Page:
REVIEW: THE MANDALORIAN – SEASON 1

Pedro Pascal in The Mandalorian (2019)

Starring

Pedro Pascal (Wonder Woman 1984)

Recurring / Notable Guest Stars

Carl Weathers (Predator)
Werner Herzog (Jack Reacher)
Omid Abtahi (American Gods)
Nick Nolte (Hulk)
Taika Waititi (Thor: Ragnarok)
Gina Carano (Deadpool)
Amy Sedaris (CHef)
Jake Cannavale (Fish In The Dark)
Ming-Na Wen (Agents of S.H.I.E.L.D.)
Mark Boone Junior (Halloween II)
Bill Burr (Zombeavers)
Natalia Tena (Game of Thrones)
Clancy Brown (Highlander)
Richard Ayoade (The Watch)
Ismael Cruz Cordova (Mary Queen of Scots)
Giancarlo Esposito (Breaking Bad)
Emily Swallow (The Odds)
Horatio Sanz (Bachelorette)
Julia Jones (Jonah Hex)
Matt Lanter (Vampires Suck)
Brian Posehn (The Big Bang Theory)
Jon Favreau (Iron Man)
Adam Pally (Dirty Grandpa)
Jason sudeikis (Son of Zorn)

The Mandalorian (2019)From its opening frame The Mandalorian, written by Jon Favreau and directed by Dave Filoni, is a compelling piece of television: small screen, but richly cinematic. It is thrilling, packed with obscure nods to the 1977 film Star Wars, its much-maligned 1978 spin-off The Star Wars Holiday Special and the larger Star Wars saga. It also breaks rules, not least of which is that in Star Wars only the villains wear masks.At a macro level The Mandalorian is a study of all things peak TV, from its complexity of story detail to its running time. On the latter point, the episode durations – the first two episodes are just 40 and 33 minutes long – sit in stark contrast to the bloated episodes of the final season of Game of Thrones. Not only is less more, but too often more tries to pass off a hectic mess as complex art.Pedro Pascal and Gina Carano in The Mandalorian (2019)Instead, The Mandalorian moves with breathtaking economy. The camera doesn’t linger and yet it still somehow finds its long silences, much in the same way Netflix’s flagship drama The Crown does. At no point do you check your watch. Each episode leaves you full and contemplative, despite the comparatively shorter running times.Pedro Pascal and Gina Carano in The Mandalorian (2019)Even the show’s handling of the “expanded universe” – a storytelling notion that Star Wars gave us but that other story spaces, notably Marvel and DC Comics, have replicated – is done with great precision. The superficial touches that will make fans smile – scavenging Jawas, Mandalorian temples, stormtroopers and subtitled Huttese, the preferred language of space gangsters – are there aplenty.The Mandalorian (2019)On the cinema screen Star Wars has struggled to produce clear non-Skywalker family narratives. But in spite of its relative infancy, as Disney’s first standalone foray into live-action Star Wars storytelling for television, The Mandalorian somehow manages to deliver something more structurally cohesive and emotionally thoughtful than all of the sequels, prequels and cinematic minutiae which have come in between the original Star Wars trilogy and the present day.Pedro Pascal in The Mandalorian (2019)Favreau is as brilliant a fanboy writer as he is a fanboy director, and in Filoni, a true padawan to Star Wars creator George Lucas, he has found a great collaborator. Between them they might have simply made a great TV show. And yet, here, there is something more. In its fine print – Werner Herzog as “the client”, “Baby Yoda” as the internet has dubbed it, the Crusade-like complexities of the Mandalorian faith, Ludwig Goransson’s compelling soundscape – The Mandalorian is both unexpectedly fresh and edge-of-your-seat thrilling.Star Wars is a hard nut to crack open. Getting it right means dancing along a perilous algorithm, first created in our childhood, when our judgment was dulled by spectacular space dogfights and the clash of duelling lightsabers, replicated in the world’s backyard using broom and mop handles. It is likely nothing will ever match that. But The Mandalorian comes stunningly, unexpectedly, brilliantly close.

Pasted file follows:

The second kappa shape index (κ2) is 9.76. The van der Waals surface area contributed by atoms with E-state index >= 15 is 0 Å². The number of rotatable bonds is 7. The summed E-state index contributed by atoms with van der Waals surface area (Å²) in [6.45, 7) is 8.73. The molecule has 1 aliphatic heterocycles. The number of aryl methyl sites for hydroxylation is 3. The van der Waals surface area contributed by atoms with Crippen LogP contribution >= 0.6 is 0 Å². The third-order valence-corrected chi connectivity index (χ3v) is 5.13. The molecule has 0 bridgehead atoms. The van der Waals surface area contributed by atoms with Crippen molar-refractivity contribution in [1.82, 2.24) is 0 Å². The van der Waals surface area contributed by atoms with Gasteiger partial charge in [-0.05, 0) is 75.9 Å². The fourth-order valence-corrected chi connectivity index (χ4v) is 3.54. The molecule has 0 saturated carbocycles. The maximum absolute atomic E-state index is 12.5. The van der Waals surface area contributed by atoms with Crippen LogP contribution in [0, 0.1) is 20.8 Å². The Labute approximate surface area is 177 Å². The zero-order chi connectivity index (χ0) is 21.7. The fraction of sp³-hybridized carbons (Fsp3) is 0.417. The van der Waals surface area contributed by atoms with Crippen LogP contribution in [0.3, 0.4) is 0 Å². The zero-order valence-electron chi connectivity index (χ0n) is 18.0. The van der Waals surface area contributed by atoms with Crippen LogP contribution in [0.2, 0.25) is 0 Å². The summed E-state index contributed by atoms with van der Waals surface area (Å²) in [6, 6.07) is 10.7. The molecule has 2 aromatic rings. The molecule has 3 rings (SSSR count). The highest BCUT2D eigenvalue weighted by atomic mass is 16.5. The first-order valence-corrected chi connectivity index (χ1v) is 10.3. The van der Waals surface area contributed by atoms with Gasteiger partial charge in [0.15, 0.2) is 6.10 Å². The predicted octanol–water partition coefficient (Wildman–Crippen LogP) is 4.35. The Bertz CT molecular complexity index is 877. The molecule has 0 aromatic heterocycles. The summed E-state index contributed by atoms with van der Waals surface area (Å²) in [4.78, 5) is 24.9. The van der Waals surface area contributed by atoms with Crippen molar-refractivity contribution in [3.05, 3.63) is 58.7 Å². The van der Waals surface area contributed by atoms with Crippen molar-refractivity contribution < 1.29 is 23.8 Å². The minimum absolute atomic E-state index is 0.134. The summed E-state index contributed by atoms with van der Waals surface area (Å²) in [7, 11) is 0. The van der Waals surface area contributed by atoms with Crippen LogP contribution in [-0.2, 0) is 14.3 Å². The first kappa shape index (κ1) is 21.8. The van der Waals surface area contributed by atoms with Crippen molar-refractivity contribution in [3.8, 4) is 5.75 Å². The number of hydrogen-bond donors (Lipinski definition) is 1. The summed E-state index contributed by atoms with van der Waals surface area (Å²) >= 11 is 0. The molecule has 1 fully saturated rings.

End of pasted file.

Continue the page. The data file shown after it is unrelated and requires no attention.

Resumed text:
REVIEW: STAR WARS: THE CLONE WARS (2008)

CAST (VOICES)

Matt Lanter (Vampires Suck)
Ashley Eckstein (Ultimate Spider-Man)
James Arnold Taylor (Batman: The Brave and The Bold)
Tom Kane (Transformers: Prime)
Dee Bradley Baker (American Dad)
Christopher Lee (Lord of The Rings)
Samuel L. Jackson (The Avengers)
Anthony Daniels (Star Wars)
Nika Futterman (DC Super Hero Girls)
Ian Abercrombie (Birds of Prey)
Catherine Taber (Curious George 2)
Kevin Michael Richardson (The Cleveland Show)

Why No Love For The Seventh Star Wars Movie?

During the Clone Wars, Jedi Knights Anakin Skywalker and Obi-Wan Kenobi lead a small Republic clone army against the Separatist droid army on the planet Christophsis. Awaiting reinforcements, the two Jedi greet a shuttle carrying the young Jedi Ahsoka Tano, who insists that she has been assigned by Jedi Master Yoda to serve as Anakin’s Padawan. Anakin begrudgingly accepts Ahsoka’s apprenticeship, and the two succeed in deactivating the Separatists’ energy field while Obi-Wan stalls the droid army commander, allowing a Republic victory, which makes Ahsoka earn Anakin’s respect.
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Following the battle, Yoda arrives and informs the Jedi that crime lord Jabba the Hutt’s son Rotta has been kidnapped. Anakin and Ahsoka are tasked with retrieving the Huttlet, while Obi-Wan is sent to Tatooine to negotiate with Jabba over a potential treaty between the Hutts and the Republic. Anakin and Ahsoka find Rotta on the planet Teth, where they are ambushed by Separatist forces led by Count Dooku’s apprentice Asajj Ventress, discovering that Dooku hopes to frame the Jedi for Rotta’s kidnapping. The Jedi manage to escape the trap along with R2-D2 and hijack a derelict transport with which they travel to Tatooine. Obi-Wan, alerted by Anakin, arrives on Teth and defeats Ventress in a lightsaber duel, though she manages to escape.